The second item in the agile manifesto “Working software over comprehensive documentation” indicates that working software is more valued than comprehensive documentation, but it’s important to note that there is still some real value in documentation.

I see two types of documentation being referred to here. 1) Code and technical documentation typically created in the code by developers working on the system, and 2) System and architectural documentation created by a combination of developers and architects to document the system at a higher level.

I will save discussing system and architectural documentation for future articles, as it is a much more in-depth topic.

So let’s discuss the first point – code documentation

Questions that many teams ask (agile, or not) are – “How much code documentation is enough?” or “Do we need to document our code at all?”.  Some teams don’t ask, and subsequently don’t document.  Many TDD and Agile Experts will indicate that TDD and will go a long way to self-document your code.  You don’t necessarily need to do TDD, but there is a general consensus that good code should be somewhat self-documenting – to what level is subjective and opinions will vary.

Software code can be self-documenting, but there are almost always complex use cases or business logic that need to have more thorough documentation. In these cases it’s important that just enough documentation is created to reduce future maintenance and technical debt cost.  Documentation in the code helps people understand and visualize what the code is supposed to do.

If technology is complex to implement, does something that is unexpected such as indirectly affecting another part of the system, or is difficult to understand without examining every step (or line of code), then you should at a minimum consider refactoring the code to make it easier to follow and understand.  Refactoring may only go so far, and there may be complexities that need to be documented even if the code has been nicely refactored.  If the code cannot be refactored for any reason, you have another warrant for documentation.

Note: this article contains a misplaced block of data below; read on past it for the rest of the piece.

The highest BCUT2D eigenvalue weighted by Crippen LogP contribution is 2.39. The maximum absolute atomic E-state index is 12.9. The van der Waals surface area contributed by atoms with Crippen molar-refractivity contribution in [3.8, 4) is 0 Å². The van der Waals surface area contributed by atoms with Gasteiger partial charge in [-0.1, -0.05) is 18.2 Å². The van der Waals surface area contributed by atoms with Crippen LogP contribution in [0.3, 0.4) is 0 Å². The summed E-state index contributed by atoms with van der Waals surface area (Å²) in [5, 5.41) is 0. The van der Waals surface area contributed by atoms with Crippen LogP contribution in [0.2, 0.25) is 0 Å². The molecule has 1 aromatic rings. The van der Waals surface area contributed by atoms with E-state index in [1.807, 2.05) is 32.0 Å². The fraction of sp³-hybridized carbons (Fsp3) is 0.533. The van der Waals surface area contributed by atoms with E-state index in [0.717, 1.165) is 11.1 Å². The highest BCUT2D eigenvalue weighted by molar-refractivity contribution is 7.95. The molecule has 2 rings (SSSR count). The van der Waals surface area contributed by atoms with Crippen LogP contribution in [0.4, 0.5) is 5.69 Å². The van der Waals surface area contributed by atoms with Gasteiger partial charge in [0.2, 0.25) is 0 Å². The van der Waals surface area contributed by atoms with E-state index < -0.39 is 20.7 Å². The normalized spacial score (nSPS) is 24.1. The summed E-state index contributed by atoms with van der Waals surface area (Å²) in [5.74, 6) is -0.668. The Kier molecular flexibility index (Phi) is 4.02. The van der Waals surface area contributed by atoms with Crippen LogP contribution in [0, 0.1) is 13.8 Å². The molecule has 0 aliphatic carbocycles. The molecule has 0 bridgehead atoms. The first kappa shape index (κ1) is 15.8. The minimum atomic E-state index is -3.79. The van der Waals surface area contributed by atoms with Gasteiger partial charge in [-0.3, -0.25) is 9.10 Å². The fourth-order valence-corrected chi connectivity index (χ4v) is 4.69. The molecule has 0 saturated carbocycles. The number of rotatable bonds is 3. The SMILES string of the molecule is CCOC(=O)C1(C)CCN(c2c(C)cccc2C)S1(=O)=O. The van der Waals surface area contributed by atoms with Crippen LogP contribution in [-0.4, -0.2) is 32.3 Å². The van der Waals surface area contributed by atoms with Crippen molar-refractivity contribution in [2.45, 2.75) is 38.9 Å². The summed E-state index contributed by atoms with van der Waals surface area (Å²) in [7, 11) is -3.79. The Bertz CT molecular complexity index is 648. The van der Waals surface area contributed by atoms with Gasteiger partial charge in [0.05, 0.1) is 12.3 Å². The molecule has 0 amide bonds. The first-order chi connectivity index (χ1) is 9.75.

Think about what can happen if code isn’t documented well.  Developers will spend too much time looking at complex code trying to figure out what a system does, how it works, and how it affects other systems.  A developer may also jump in without a full understanding of how everything works and what the effects are on other systems.  This could create serious regression bugs and create technical debt if the original intent of the code is deviated from.  A little documentation gives you the quick facts about the intent of the code.  Something every developer will value when looking at the code in the future.

Of course, in addition to documentation, pair programming can and should be used to aid in knowledge transfer and can be a good mechanism for peers to help each other understand how the code and system work.  Pair programming is also a good mechanism for helping junior and intermediate developers understand when and where they should be documenting their code.